Eurex has not sat idly by and watched US rivals steal its number one slot among global derivatives exchanges.
With the Chicago Mercantile Exchange and Intercontinental Exchange still vying for control of the Chicago Board of Trade, Eurex – a joint venture between Deutsche Börse and Switzerland’s SWX exchange – yesterday sneaked through an acquisition of its own.
The deal to buy the International Securities Exchange moves the German-controlled group into the fast-growing realm of US options, after an unsuccessful foray into US futures.
A 70 per cent stake in Eurex US was sold off to Man Financial, the UK futures broker, last year, after the unit had tried, and failed, to break the US futures market off its own bat.
The ISE deal was a surprise to investors on Monday, who sent ISE stock up 45 per cent but a logical consummation of a long-standing relationship with Eurex – the two had come close to a deal five years ago.
It marks the culmination of a US expansion effort for Eurex that goes back to the start of the decade.
Among the biggest stumbling blocks for Eurex – and its rival, Euronext Liffe which made a similar foray into the US at the same time – was that futures products in the US are not “fungible”.
That is, each exchange clears its own contracts; and a contract cannot be opened on one exchange and closed on another.
In effect, neither European exchange could ever attract the liquidity it needed to launch a credible competitive threat.
But the US options market is a different animal. Options are regulated, like equities, by the Securities and Exchange Commission, which is committed to promoting competition in order to cut costs for consumers.
In the US, options trading is fungible, with all exchanges clearing through the user-owned Options Clearing Corporation.
The ISE itself is a creature designed to shake up what once was a cosy options market. It was the first to offer electronic dealing.
Moreover, it was a trailblazer that burst the historic business model in which the various options exchanges agreed which contracts they would list, each agreeing not to offer competing products.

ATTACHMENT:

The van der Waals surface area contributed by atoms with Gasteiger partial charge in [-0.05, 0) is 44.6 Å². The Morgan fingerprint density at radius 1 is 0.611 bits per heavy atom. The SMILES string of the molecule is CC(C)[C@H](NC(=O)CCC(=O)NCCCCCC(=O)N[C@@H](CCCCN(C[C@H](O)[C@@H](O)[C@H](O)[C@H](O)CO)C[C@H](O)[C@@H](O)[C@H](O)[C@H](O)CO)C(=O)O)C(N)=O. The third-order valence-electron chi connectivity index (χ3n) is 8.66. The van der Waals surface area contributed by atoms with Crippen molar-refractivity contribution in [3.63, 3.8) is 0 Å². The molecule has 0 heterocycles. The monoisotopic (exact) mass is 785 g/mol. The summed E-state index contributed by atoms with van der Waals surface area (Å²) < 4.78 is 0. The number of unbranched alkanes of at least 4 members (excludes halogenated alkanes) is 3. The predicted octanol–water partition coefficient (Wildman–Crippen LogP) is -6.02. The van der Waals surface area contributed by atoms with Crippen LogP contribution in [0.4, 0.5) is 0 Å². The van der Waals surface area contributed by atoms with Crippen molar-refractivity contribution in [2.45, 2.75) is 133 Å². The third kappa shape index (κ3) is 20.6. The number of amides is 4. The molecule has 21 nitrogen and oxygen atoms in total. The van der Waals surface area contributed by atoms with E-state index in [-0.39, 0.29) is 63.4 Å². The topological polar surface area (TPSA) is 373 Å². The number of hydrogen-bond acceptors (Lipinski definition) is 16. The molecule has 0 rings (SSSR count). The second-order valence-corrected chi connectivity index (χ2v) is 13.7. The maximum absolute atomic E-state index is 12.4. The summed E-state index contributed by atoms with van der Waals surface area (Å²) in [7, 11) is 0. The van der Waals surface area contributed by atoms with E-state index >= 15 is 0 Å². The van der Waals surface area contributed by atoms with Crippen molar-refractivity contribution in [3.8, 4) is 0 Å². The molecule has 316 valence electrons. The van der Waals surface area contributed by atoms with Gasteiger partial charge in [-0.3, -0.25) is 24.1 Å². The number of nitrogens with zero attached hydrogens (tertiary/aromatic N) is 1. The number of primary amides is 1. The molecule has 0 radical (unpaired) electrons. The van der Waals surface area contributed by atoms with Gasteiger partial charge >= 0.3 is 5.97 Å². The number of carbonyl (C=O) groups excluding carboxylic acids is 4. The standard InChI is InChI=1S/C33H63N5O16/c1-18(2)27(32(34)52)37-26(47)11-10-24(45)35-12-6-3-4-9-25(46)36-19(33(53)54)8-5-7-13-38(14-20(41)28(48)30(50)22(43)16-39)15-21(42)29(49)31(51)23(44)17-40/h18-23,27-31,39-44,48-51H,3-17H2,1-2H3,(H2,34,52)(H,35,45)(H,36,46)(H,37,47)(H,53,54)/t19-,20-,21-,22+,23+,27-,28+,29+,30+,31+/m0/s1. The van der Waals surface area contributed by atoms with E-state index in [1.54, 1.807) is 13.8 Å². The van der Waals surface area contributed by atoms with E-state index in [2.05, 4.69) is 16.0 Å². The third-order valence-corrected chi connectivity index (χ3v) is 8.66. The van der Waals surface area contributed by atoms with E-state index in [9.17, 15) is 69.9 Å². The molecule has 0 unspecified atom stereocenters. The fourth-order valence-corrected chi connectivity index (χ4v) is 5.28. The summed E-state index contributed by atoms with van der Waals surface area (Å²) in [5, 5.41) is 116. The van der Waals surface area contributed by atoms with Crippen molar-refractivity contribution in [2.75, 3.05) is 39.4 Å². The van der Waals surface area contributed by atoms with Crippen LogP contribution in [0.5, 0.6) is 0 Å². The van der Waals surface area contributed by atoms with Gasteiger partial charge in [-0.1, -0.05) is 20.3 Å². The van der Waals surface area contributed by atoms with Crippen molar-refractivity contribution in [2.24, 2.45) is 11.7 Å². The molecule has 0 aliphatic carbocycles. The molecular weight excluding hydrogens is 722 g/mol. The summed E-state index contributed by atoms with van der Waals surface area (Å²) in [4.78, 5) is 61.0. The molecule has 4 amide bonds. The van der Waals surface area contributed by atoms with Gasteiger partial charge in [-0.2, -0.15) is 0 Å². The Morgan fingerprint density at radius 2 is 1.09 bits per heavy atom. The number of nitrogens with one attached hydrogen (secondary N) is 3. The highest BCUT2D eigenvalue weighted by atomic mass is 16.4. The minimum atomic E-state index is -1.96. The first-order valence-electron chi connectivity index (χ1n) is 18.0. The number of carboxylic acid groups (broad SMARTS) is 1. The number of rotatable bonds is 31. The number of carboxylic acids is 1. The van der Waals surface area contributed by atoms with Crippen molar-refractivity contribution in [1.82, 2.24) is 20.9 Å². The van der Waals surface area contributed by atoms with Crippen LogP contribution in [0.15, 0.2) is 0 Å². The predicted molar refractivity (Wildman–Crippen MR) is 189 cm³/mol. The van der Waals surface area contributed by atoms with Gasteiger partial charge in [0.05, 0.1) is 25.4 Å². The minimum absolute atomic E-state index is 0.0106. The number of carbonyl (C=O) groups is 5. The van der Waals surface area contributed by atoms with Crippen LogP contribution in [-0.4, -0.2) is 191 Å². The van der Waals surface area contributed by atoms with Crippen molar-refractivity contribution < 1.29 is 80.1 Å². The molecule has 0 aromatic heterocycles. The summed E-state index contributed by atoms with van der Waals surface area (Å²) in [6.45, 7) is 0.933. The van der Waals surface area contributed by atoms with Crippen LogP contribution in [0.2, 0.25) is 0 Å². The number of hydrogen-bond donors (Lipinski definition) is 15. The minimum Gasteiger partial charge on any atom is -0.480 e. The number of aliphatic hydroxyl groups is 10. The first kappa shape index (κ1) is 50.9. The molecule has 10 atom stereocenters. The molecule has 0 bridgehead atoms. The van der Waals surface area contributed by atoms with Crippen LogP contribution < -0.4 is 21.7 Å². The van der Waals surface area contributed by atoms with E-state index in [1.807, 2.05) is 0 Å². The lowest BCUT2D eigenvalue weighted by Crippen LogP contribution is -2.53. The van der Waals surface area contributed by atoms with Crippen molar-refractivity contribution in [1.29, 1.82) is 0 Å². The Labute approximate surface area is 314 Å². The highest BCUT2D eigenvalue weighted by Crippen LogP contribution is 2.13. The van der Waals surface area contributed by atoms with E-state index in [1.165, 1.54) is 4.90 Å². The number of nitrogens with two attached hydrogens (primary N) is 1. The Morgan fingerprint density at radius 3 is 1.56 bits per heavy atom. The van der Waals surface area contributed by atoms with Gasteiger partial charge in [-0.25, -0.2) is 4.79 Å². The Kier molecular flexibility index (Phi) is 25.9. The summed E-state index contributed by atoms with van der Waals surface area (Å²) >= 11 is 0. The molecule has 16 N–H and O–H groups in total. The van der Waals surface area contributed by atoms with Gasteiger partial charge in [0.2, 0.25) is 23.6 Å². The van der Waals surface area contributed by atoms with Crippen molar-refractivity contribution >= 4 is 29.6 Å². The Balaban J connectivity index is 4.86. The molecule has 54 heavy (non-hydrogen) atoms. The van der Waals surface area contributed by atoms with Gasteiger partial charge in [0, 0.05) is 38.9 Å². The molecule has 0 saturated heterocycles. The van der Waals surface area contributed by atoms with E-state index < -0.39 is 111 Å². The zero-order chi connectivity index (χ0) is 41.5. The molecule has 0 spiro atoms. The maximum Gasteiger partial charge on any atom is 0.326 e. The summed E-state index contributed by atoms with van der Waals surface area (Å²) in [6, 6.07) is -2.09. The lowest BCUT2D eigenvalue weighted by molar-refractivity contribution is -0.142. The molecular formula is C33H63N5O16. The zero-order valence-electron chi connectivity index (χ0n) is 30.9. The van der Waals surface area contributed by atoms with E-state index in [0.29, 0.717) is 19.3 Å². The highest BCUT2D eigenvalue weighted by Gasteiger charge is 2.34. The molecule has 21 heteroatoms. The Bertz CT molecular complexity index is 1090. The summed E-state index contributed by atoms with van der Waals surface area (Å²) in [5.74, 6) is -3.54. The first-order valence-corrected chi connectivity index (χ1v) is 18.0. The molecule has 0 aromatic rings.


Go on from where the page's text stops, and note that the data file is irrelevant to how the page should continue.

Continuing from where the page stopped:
Within a few years, its competitors moved to electronic trading as well. But in the meantime, spreads on options tightened, cutting costs and bringing increasing liquidity to the market overall.
Options trading is the fastest growing securities segment in the US market. Overall, volumes are up 22 per cent for the first quarter of 2007.
Indeed, both the NYSE and Nasdaq have announced plans to open their own options platforms, increasing the competition.
However, analysts note that the recent acquisition by NYSE of Paris-based Euronext and its London-based futures subsidiary, Liffe, may be behind the Börse’s move.
NYSE itself has been rumoured as a possible bidder for the ISE, although it has said it is not eager for any further acquisitions right now. However, with its acquisition, the Börse is entering what analysts believe is the most fiercely contested business operated by US exchanges today.
That view has led several analysts to question the price being paid, a 47 per cent premium to where the ISE’s shares closed at the end of last week.
“They appear to be paying a whacking great premium,” said Andrew Mitchell, analyst at Fox Pitt Kelton, who follows Deutsche Börse from London.
“The more difficult thing to gauge is whether that is justified.”
If the Börse can use the ISE platform, for instance, to launch products currently traded on its Eurex platform, it could see significant volume growth.
Moreover, analysts are concerned that profit margins may be eroded by the roll-out of “penny pricing”, a move inspired by US regulators.
Penny pricing means reducing the bid/offer spread on options contracts, which had been as wide as 5 cents or more, to a penny.